Josh Law had obviously been at the Weetabix that morning, storming to Pinto pole over two seconds clear of his weekend nemesis Mike Fry. Damien Griffin had headed home after a dream Saturday, leaving these two to battle it out for Mini Enduro honours in Pinto. Ash Law, with oil pressures now back to normal claimed third spot in Pintos, ahead of Colin Feyerabend who led the way in Pinto Derek Bell. A 15 car grid reduced the pressures of traffic in qualifying, but the long race meant drivers weren’t going all-out for times here.
Spectators packed the banks for the start of the race. It had nothing to do with Brian Johnson of AC/DC in a sideways historic Mini Cooper going up against Chris Rea in a police panda car liveried Morris Minor, equally sideways, in the race before ours. No, not at all. Under bright skies, Michael Gibbins led the 15 car field round to the rolling start for the planned 45 minute race.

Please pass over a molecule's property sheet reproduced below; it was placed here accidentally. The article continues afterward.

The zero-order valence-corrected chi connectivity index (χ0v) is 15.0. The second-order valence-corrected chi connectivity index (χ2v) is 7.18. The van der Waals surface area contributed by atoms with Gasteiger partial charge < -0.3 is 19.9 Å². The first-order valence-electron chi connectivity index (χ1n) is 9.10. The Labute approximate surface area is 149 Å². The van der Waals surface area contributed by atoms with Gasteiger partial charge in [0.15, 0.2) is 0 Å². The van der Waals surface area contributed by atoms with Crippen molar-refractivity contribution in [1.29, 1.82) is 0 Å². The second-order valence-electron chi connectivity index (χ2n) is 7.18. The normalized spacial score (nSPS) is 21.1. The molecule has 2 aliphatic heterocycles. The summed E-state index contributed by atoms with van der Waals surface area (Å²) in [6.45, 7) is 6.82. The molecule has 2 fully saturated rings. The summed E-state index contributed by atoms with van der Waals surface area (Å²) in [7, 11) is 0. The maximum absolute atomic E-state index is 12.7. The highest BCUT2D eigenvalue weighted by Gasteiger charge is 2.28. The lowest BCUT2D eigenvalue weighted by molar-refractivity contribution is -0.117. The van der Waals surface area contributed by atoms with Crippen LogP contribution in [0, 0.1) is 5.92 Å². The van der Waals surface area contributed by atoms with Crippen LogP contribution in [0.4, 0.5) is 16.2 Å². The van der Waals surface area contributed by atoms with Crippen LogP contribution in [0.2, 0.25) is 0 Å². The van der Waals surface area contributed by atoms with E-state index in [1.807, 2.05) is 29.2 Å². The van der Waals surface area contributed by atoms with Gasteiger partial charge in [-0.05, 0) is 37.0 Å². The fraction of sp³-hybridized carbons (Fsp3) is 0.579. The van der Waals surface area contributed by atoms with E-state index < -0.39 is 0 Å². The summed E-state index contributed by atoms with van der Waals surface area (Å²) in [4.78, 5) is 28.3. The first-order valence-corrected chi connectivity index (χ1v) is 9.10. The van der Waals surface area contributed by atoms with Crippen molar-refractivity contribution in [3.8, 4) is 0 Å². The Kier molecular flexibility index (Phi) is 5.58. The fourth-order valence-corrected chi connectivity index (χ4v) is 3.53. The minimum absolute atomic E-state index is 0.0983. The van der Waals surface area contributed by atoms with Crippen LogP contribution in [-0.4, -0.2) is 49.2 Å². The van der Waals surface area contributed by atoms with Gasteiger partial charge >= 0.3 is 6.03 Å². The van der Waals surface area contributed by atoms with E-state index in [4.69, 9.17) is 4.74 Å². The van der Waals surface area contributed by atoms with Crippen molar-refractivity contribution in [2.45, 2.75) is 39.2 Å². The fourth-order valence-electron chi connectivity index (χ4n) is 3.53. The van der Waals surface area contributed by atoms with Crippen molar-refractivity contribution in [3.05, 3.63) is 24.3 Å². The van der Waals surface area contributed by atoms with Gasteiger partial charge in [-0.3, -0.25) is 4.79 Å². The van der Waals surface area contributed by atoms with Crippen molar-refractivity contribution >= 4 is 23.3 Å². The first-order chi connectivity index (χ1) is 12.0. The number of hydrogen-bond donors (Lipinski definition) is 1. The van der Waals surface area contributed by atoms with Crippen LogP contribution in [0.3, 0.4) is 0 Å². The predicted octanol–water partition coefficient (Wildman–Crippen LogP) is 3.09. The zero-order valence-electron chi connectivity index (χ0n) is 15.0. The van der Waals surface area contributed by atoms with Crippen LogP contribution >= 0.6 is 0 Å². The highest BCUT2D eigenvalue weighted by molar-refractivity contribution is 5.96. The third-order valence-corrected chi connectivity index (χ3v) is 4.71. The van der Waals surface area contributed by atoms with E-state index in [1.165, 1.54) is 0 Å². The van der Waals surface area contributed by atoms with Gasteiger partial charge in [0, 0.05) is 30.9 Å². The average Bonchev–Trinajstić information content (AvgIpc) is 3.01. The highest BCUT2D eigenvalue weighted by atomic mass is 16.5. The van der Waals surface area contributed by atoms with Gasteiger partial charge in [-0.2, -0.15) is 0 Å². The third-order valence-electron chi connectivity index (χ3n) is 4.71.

Tom Stoten got the jump over Michael Gibbins at the start, just beating him to Quarry corner as everyone else stacked up on the brakes, looking for space and grip. With Stoten’s Gunn sporting fresh rubber and a fired-up Gibbins chasing a lap record, it was shaping up to be an epic duel for the overall lead.